Baggage compartment on buses.
Now there's an additional seat on them -
with no leg room.

The buses now have an automatic transmission and modern suspension for a much smoother ride. Also interesting, is that the Jammers are no longer required to be single so there are many who are married and return year after year to operate the buses. Bill Trimble, a friend whom Bill North met that summer was the man responsible for Glacier Park, Inc. first considering the idea of hiring married Jammers.  

The single jammers didn’t want to stay single, so they usually only stayed on for a year or two. The new policy allows the Jammers to keep coming back and each year add to his (or her) knowledge of the Park and its history, so they are able to give much more informed tours with better stories and the like, according to Bill. The Jammers are responsible for the bus they are assigned to and typically have a special affection for it. Even after 50 years, Bill made sure to track down his bus #95, which is now operated by Mr. Jim O'mara.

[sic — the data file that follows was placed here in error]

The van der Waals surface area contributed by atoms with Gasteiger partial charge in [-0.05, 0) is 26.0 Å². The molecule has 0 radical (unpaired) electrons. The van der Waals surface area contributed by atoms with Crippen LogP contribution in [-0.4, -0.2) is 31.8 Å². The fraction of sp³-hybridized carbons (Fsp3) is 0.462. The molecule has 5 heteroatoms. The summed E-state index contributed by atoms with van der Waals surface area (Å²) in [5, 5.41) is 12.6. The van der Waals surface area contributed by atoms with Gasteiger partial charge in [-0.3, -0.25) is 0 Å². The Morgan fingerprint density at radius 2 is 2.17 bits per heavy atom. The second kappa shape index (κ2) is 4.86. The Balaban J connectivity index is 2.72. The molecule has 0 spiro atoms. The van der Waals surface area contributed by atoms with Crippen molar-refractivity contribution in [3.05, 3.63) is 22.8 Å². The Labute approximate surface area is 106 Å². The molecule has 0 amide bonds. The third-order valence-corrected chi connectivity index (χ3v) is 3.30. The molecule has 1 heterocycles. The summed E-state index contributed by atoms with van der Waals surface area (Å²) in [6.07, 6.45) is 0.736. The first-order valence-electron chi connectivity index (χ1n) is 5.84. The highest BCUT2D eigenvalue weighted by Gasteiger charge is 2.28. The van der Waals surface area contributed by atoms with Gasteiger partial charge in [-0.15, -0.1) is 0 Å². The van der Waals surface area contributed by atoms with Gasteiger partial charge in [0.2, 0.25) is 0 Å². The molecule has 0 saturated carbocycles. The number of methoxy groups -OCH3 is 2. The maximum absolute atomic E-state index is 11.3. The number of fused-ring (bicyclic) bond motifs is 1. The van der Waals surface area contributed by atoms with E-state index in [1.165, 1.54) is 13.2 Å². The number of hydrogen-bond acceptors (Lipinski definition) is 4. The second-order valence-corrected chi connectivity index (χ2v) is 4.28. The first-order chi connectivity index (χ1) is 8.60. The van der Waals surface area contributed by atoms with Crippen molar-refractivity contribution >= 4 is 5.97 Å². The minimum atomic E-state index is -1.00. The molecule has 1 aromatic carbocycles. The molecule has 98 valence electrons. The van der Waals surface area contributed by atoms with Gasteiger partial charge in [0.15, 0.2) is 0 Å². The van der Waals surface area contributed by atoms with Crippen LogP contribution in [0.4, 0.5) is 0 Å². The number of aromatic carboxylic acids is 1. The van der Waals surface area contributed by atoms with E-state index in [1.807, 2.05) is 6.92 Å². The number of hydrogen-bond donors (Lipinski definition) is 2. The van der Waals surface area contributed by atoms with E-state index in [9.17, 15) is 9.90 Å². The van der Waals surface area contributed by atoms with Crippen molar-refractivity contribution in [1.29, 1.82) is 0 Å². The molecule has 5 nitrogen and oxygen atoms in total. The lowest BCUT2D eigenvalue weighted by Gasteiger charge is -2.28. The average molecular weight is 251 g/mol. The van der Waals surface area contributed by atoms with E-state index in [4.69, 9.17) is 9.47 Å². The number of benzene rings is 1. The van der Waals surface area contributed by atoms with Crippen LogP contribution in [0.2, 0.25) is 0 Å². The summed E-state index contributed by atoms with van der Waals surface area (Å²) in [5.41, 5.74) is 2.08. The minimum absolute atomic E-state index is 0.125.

Bill used to say, “If you want to survive, don’t ride #95!” I’m sure that was not exactly true, especially since he also mentioned that he was one of the few who was a careful enough driver to not grind the gears as he shifted. On the third day of his Bill’s tour in 2011, the tour operator shouted back and asked Bill if he wanted to take a turn behind the wheel, but Bill replied, “No thanks! I wouldn’t know how to drive an automatic.”
                Visiting with members of an older generation is one of the most rewarding experiences I know, and for sharing your experience with me, I am truly grateful. Thank you Bill, and don’t wait another 50 years before you visit Glacier National Park again, OK?

Follow this link to our Facebook album of several more photos from Bill’s Jammer experiences in 1961. 

Wednesday, November 28, 2012

Critter Count

Just from the office desk we see a surprising amount of wildlife, so we thought we should start keeping track. 

Whitetail Deer: Doe/Buck/Fawn
Snowshoe Rabbit
Pine Squirrel
Mallard Duck: Drake/Female
Someone's Tabby Cat lives under our utility shed. 
Red Tailed Hawk
Bald Eagle
Grey Jay